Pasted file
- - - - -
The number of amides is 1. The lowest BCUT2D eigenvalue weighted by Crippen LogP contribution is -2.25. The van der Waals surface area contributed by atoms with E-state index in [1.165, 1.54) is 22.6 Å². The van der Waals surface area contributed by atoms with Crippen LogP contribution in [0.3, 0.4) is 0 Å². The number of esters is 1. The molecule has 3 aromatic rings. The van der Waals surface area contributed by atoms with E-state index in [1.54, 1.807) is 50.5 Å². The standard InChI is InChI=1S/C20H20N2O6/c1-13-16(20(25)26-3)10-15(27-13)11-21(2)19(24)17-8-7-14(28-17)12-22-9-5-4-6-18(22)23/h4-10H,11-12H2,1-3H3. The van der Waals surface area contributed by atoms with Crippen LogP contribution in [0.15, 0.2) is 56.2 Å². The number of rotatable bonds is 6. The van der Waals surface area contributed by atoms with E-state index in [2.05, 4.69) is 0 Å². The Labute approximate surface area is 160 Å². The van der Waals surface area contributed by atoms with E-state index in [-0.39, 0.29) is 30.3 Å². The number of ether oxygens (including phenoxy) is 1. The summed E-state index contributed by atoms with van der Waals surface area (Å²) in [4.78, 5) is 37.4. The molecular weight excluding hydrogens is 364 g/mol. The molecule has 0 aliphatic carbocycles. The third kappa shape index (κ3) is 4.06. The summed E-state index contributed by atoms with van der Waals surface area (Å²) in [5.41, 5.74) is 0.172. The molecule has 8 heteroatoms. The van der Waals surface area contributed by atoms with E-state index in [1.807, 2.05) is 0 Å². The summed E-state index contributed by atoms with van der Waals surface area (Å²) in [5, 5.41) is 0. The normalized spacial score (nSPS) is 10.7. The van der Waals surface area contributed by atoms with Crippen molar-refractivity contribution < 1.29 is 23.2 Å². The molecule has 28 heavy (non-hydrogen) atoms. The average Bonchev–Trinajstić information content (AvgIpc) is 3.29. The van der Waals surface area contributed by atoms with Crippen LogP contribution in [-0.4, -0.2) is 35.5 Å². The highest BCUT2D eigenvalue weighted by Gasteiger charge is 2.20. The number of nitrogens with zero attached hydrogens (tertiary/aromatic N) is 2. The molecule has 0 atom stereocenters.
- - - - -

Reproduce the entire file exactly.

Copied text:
The number of amides is 1. The lowest BCUT2D eigenvalue weighted by Crippen LogP contribution is -2.25. The van der Waals surface area contributed by atoms with E-state index in [1.165, 1.54) is 22.6 Å². The van der Waals surface area contributed by atoms with Crippen LogP contribution in [0.3, 0.4) is 0 Å². The number of esters is 1. The molecule has 3 aromatic rings. The van der Waals surface area contributed by atoms with E-state index in [1.54, 1.807) is 50.5 Å². The standard InChI is InChI=1S/C20H20N2O6/c1-13-16(20(25)26-3)10-15(27-13)11-21(2)19(24)17-8-7-14(28-17)12-22-9-5-4-6-18(22)23/h4-10H,11-12H2,1-3H3. The van der Waals surface area contributed by atoms with Crippen LogP contribution in [0.15, 0.2) is 56.2 Å². The number of rotatable bonds is 6. The van der Waals surface area contributed by atoms with E-state index in [2.05, 4.69) is 0 Å². The Labute approximate surface area is 160 Å². The van der Waals surface area contributed by atoms with E-state index in [-0.39, 0.29) is 30.3 Å². The number of ether oxygens (including phenoxy) is 1. The summed E-state index contributed by atoms with van der Waals surface area (Å²) in [4.78, 5) is 37.4. The molecular weight excluding hydrogens is 364 g/mol. The molecule has 0 aliphatic carbocycles. The third kappa shape index (κ3) is 4.06. The summed E-state index contributed by atoms with van der Waals surface area (Å²) in [5.41, 5.74) is 0.172. The molecule has 8 heteroatoms. The van der Waals surface area contributed by atoms with E-state index in [1.807, 2.05) is 0 Å². The summed E-state index contributed by atoms with van der Waals surface area (Å²) in [5, 5.41) is 0. The normalized spacial score (nSPS) is 10.7. The van der Waals surface area contributed by atoms with Crippen molar-refractivity contribution < 1.29 is 23.2 Å². The molecule has 28 heavy (non-hydrogen) atoms. The average Bonchev–Trinajstić information content (AvgIpc) is 3.29. The van der Waals surface area contributed by atoms with Crippen LogP contribution in [-0.4, -0.2) is 35.5 Å². The highest BCUT2D eigenvalue weighted by Gasteiger charge is 2.20. The number of nitrogens with zero attached hydrogens (tertiary/aromatic N) is 2. The molecule has 0 atom stereocenters.